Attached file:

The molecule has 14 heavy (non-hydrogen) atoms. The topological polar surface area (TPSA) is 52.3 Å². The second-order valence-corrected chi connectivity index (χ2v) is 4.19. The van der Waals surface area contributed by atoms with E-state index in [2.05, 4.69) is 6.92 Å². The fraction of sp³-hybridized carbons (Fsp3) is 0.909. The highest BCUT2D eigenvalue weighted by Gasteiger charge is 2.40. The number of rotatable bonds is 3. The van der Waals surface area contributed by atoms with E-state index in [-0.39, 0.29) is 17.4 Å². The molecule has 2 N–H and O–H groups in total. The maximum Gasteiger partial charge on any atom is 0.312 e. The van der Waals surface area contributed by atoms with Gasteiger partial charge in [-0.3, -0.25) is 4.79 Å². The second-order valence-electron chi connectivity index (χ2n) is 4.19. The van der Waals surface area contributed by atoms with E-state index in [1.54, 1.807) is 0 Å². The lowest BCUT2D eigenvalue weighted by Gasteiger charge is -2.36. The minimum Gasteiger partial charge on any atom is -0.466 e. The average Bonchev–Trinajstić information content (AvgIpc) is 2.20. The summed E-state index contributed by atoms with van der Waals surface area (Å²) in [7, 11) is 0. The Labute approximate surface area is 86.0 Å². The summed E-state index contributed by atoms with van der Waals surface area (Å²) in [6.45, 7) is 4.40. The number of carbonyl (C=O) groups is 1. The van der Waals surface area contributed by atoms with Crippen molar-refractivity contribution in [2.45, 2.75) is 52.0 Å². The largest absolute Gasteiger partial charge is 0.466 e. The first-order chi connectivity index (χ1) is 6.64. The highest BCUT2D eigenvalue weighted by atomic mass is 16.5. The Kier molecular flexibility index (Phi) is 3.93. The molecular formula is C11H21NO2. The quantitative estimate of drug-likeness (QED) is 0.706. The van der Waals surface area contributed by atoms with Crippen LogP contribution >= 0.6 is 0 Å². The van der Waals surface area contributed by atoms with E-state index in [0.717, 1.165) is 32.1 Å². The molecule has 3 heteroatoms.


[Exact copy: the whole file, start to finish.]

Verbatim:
The molecule has 14 heavy (non-hydrogen) atoms. The topological polar surface area (TPSA) is 52.3 Å². The second-order valence-corrected chi connectivity index (χ2v) is 4.19. The van der Waals surface area contributed by atoms with E-state index in [2.05, 4.69) is 6.92 Å². The fraction of sp³-hybridized carbons (Fsp3) is 0.909. The highest BCUT2D eigenvalue weighted by Gasteiger charge is 2.40. The number of rotatable bonds is 3. The van der Waals surface area contributed by atoms with E-state index in [-0.39, 0.29) is 17.4 Å². The molecule has 2 N–H and O–H groups in total. The maximum Gasteiger partial charge on any atom is 0.312 e. The van der Waals surface area contributed by atoms with Gasteiger partial charge in [-0.3, -0.25) is 4.79 Å². The second-order valence-electron chi connectivity index (χ2n) is 4.19. The van der Waals surface area contributed by atoms with E-state index in [1.54, 1.807) is 0 Å². The lowest BCUT2D eigenvalue weighted by Gasteiger charge is -2.36. The minimum Gasteiger partial charge on any atom is -0.466 e. The average Bonchev–Trinajstić information content (AvgIpc) is 2.20. The summed E-state index contributed by atoms with van der Waals surface area (Å²) in [7, 11) is 0. The Labute approximate surface area is 86.0 Å². The summed E-state index contributed by atoms with van der Waals surface area (Å²) in [6.45, 7) is 4.40. The number of carbonyl (C=O) groups is 1. The van der Waals surface area contributed by atoms with Crippen molar-refractivity contribution in [2.45, 2.75) is 52.0 Å². The largest absolute Gasteiger partial charge is 0.466 e. The first-order chi connectivity index (χ1) is 6.64. The highest BCUT2D eigenvalue weighted by atomic mass is 16.5. The Kier molecular flexibility index (Phi) is 3.93. The molecular formula is C11H21NO2. The quantitative estimate of drug-likeness (QED) is 0.706. The van der Waals surface area contributed by atoms with Crippen LogP contribution >= 0.6 is 0 Å². The van der Waals surface area contributed by atoms with E-state index in [0.717, 1.165) is 32.1 Å². The molecule has 3 heteroatoms.